Patrick Henry

Founding Fathers

Patrick Henry (1736-1799)

Who can deny the patriotism, strength and bravery of Patrick Henry, who in 1775, while speaking at St. John’s Church, uttered words which became our nation’s battle cry in the fight for freedom:

“Is life so dear, or peace so sweet, as to be purchased at the price of chains and slavery? Forbid it Almighty God! I know not what course others may take, but as for me: Give me liberty or give me death!

Henry hailed from Hanover County, Virginia. His early academic history would lead one to believe he had become an abject failure. He lived his early life in great poverty, failing in efforts as a clerk, storekeeper and farmer. However, completing his course of study in law at William and Mary he was subsequently admitted to the Virginia Bar in 1760. This man led our nation with strength, inspiration and great wisdom. Henry was Commander in Chief of the Armies of Virginia, first governor of Virginia, and a member of the first Continental Congress.

Desiring to help rebuild Virginia’s spiritual foundations, Patrick Henry authored the “Assessment Bill.” The bill would institute a tax that would support all religious denominations in an effort to rebuild infrastructure for them after the war. “This was in effect a tax for the support of secular education, with the privilege to each taxpayer of devoting his tax to the support of religious teachers of his own denomination” (Patrick Henry, Life, Correspondence, and Speeches, William Wirt Henry (grandson), 1891). Today we would call this a school voucher system. The fact that Henry was deeply concerned about the spiritual lives of the Virginian people is evident. The intent and support for this measure are unquestionable as Richard Henry Lee, George Washington and John Marshall among others endorsed it. Massachusetts, New Hampshire and Maryland all passed this type of legislation. Truly, the defeat of this bill only occurred in Virginia, and only because Lee had to return there to govern. The national temper supported the bill.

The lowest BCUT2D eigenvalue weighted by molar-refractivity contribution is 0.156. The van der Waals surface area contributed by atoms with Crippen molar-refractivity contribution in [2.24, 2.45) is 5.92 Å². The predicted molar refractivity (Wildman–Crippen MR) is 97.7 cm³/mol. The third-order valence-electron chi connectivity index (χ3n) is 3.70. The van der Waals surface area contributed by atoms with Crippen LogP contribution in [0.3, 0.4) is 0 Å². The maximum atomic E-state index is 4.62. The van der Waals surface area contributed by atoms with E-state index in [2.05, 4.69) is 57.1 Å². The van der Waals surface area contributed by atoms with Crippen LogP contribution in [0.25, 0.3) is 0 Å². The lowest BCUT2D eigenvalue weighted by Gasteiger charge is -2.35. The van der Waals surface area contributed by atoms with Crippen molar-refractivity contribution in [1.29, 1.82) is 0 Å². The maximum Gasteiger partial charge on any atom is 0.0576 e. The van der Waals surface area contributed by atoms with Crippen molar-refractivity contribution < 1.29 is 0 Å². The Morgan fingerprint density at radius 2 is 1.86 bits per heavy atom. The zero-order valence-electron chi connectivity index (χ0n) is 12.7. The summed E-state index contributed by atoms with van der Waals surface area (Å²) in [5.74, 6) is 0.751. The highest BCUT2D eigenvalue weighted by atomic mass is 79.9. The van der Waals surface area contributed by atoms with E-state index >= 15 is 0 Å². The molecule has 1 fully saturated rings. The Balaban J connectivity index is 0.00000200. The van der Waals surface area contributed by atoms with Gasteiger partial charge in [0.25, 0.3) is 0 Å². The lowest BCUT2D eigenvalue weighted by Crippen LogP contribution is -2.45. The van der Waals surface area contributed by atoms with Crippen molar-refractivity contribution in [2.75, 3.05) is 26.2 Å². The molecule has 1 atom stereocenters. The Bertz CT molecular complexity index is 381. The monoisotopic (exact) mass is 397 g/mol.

Henry wrote these words in the preamble to this bill:

“Whereas, the general diffusion of Christian knowledge hath a natural tendency to correct the morals of men, restrain their vices, and preserve the peace of society…”

This is the clear teaching in Romans 12:1-2. We also find this argument in favor of the bill, “Mr. Henry was a sincere believer in the Christian religion, and had a strong desire for the successful propagation of the gospel, but there was no tincture of bigotry or intolerance in his sentiments.” Henry stated:

“I am, however, much consoled by reflecting, that the religion of Christ, has from its first appearance in the world, been attacked in vain, by all the wits, philosophers, and wise ones, aided by every power of man, and its triumph has been complete.”

Only intellectual profligacy can attribute secularism to Henry in view of this legislative effort and his own comments. Equally, only vacuous impulsivity can identify Henry as a deist as Henry himself stated:

“Among other strange things said of me, I hear it is said by the deists that I am one of their number; and, indeed, that some good people think I am no Christian. …I have lived so long and have given no decided and public proofs of my being a Christian. But, indeed, my dear child, this is a character [Christian] which I prize far above all this world has or can boast.” (Life of Patrick Henry, S. G. Arnold, 1845) (emphasis and clarification mine).

“He was a sincere Christian…” his grandson wrote. William Wirt Henry also wrote that Henry, holding up the book to one of his friends stated the bible, “is a book worth more than all the other books that were ever printed.”(Sketches of the life and Character of Patrick Henry, William Wirt, 1817).

Deist? Secularist? Atheist? No. Christian? Most certainly.

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